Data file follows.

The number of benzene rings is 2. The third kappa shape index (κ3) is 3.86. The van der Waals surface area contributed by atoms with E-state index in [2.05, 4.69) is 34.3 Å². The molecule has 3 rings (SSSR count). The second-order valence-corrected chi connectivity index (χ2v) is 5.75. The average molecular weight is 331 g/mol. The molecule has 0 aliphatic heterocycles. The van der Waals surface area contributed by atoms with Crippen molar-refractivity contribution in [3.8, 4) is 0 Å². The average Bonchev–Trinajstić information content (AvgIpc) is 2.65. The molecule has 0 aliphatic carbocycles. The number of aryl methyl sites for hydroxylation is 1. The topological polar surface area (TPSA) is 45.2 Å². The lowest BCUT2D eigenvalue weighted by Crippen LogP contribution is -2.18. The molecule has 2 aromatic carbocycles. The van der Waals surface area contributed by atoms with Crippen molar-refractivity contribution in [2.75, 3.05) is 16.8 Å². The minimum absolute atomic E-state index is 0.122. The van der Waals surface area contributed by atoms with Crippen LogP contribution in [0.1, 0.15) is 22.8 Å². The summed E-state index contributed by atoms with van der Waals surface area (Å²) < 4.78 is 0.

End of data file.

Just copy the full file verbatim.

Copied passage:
The number of benzene rings is 2. The third kappa shape index (κ3) is 3.86. The van der Waals surface area contributed by atoms with E-state index in [2.05, 4.69) is 34.3 Å². The molecule has 3 rings (SSSR count). The second-order valence-corrected chi connectivity index (χ2v) is 5.75. The average molecular weight is 331 g/mol. The molecule has 0 aliphatic heterocycles. The van der Waals surface area contributed by atoms with Crippen molar-refractivity contribution in [3.8, 4) is 0 Å². The average Bonchev–Trinajstić information content (AvgIpc) is 2.65. The molecule has 0 aliphatic carbocycles. The number of aryl methyl sites for hydroxylation is 1. The topological polar surface area (TPSA) is 45.2 Å². The lowest BCUT2D eigenvalue weighted by Crippen LogP contribution is -2.18. The molecule has 2 aromatic carbocycles. The van der Waals surface area contributed by atoms with Crippen molar-refractivity contribution in [2.75, 3.05) is 16.8 Å². The minimum absolute atomic E-state index is 0.122. The van der Waals surface area contributed by atoms with Crippen LogP contribution in [0.1, 0.15) is 22.8 Å². The summed E-state index contributed by atoms with van der Waals surface area (Å²) < 4.78 is 0.